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Hot Tips For A Pet-Safe Summer

Summertime is a time for fun and frolicking; however, here are some key tips to help keep your pets cool and safe…

BE VIGILANT ABOUT VET CARE – When it starts getting warm outside, take your pet to the vet for a full checkup including a heartworm test and a flea and tick protection plan. These are year-round issues but in the summer months it’s especially important to monitor them.

DON’T LEAVE YOUR PET ALONE IN THE CAR ON A WARM DAY – Within just a few minutes; a car can get extremely hot, stifling, and deadly. Never, ever leave your pet in a parked car on a warm day. Your pet may suffer irreversible organ damage or die.

WATCH THE HUMIDITY – Animals pant to evaporate moisture from their lungs, which takes heat away from their body. If the humidity is too high, they are unable to cool themselves, and their temperature will skyrocket to dangerous levels—very quickly. Taking a dog’s temperature will quickly tell you if there is a serious problem. Dogs’ temperatures should not be allowed to get over 104 degrees.

LIMIT EXERCISE ON HOT DAYS – Take care when exercising your pet. Adjust intensity and duration of exercise in accordance with the temperature. Limit exercise to early morning or evening hours. Be especially careful with pets with white-colored ears, which are more susceptible to skin cancer, and short-nosed pets, which typically have difficulty breathing.

OUTDOOR DANGERS – Asphalt gets very hot and can burn your pet’s paws – you can check with your palm on the pavement; if it is too hot for your hand, it’s too hot for their paws.  Therefore, walk your dog on the grass whenever possible. Make sure he or she always has protection from heat and sun and plenty of fresh, cold water. Add ice to water when possible. Tree shade and tarps are ideal because they don’t obstruct air flow. Doghouses do not provide relief from heat—in fact, they make it worse.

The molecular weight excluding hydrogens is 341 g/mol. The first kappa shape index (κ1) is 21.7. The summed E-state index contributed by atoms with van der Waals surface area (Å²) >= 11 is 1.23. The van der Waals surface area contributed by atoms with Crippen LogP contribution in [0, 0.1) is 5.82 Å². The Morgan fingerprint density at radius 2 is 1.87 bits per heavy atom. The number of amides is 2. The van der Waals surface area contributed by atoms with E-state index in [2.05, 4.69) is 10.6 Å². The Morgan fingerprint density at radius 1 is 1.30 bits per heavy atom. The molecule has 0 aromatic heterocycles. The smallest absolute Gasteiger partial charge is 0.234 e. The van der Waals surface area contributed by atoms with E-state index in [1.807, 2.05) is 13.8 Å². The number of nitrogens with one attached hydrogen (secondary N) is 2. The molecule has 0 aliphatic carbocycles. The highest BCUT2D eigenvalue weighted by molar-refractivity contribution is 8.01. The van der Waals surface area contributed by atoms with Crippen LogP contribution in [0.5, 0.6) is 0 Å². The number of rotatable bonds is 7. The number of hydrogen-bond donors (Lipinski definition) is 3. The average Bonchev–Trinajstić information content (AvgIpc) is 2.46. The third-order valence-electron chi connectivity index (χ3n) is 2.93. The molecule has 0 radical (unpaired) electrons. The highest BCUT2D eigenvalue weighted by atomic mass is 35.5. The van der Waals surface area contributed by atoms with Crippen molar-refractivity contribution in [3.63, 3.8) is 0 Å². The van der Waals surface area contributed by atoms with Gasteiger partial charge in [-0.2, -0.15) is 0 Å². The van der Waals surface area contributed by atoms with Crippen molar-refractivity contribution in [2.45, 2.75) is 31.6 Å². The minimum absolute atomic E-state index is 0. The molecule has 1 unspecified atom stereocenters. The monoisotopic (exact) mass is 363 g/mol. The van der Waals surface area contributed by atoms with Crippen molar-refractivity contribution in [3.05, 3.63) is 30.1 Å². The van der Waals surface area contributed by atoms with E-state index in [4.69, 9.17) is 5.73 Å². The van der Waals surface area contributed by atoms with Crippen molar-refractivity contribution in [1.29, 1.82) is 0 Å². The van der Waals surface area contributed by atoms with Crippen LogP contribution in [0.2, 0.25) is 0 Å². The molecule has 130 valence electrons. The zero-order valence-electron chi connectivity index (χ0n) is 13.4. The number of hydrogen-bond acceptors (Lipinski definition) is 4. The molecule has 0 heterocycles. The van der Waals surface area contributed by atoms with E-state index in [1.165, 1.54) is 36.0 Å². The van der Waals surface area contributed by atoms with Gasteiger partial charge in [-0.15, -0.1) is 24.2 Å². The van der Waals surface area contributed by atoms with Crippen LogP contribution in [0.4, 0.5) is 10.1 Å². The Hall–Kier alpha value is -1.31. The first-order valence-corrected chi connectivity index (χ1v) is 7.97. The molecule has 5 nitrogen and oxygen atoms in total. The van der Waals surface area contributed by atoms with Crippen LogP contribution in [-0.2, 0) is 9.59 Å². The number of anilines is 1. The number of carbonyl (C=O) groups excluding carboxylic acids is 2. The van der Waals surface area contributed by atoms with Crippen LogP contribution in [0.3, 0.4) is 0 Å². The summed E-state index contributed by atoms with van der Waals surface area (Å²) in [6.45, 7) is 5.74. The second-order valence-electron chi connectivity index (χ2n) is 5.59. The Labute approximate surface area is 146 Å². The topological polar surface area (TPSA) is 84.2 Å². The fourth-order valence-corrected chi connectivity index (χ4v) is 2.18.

THUNDER STORMS, FIREWORKS, OH MY!! – If you know or even think your pet struggles with thunderstorms and fireworks noise, give us a call so that we can advise on how to  ease their stress and fear.

KEEP YOUR HOME COOL FOR YOUR PETS – Some people turn their air conditioning off when they leave for the day. If you have a pet at home, this could put them in danger. Try leaving the AC on a conservative but comfortable setting (perhaps 74°F or lower). Make sure your pet has water, and consider closing curtains to reduce the heating effects of sunlight.

KNOW WHICH DOGS ARE LESS TOLERANT OF HEAT – Older, obese or short-nosed dogs (Pugs, Bulldogs, Boston Terriers, Pekingese, Boxers, Shih Tzu’s and French Bulldogs) are less tolerant of heat. Also, older dogs, puppies and dogs with health issues can also be more susceptible to hot weather. Of course, you should keep a close eye on your dog in the heat, no matter what his breed, age or state of health.

KNOW THE WARNING SIGNS – Symptoms of overheating in pets include excessive panting or difficulty breathing, glazed eyes, increased thirst, lethargy, fever, increased heart and respiratory rate, drooling, stupor or even collapse. They can also include seizures, a deep red or purple tongue, bloody diarrhea and vomit along with an elevated body temperature of over 104 degrees.

Have questions about summer pet safety or need to make an appointment for your pet? Request a time online or call us at (703) 956-1522.

Treating Skin Allergies

If your pet is always itching, licking their paws, chewing on their coat or scratching their ears; there’s a good chance they have skin allergies.  Skin allergies are often caused by flea, food and environmental conditions.  To alleviate your pet of this problem, we must first figure out the cause.

Start by looking for fleas.  If you suspect a flea infestation, wash all fabrics in your home and vacuum everywhere thoroughly.  We also highly encourage all of our clients to administer monthly flea medication to their pets throughout the entire year.

If your pet is already on flea preventative, consider other options. At Animal Medical Center of Cascades, our grooming services feature gentle and soothing medicated baths with hypoallergenic shampoos to provide ample relief for your best friend.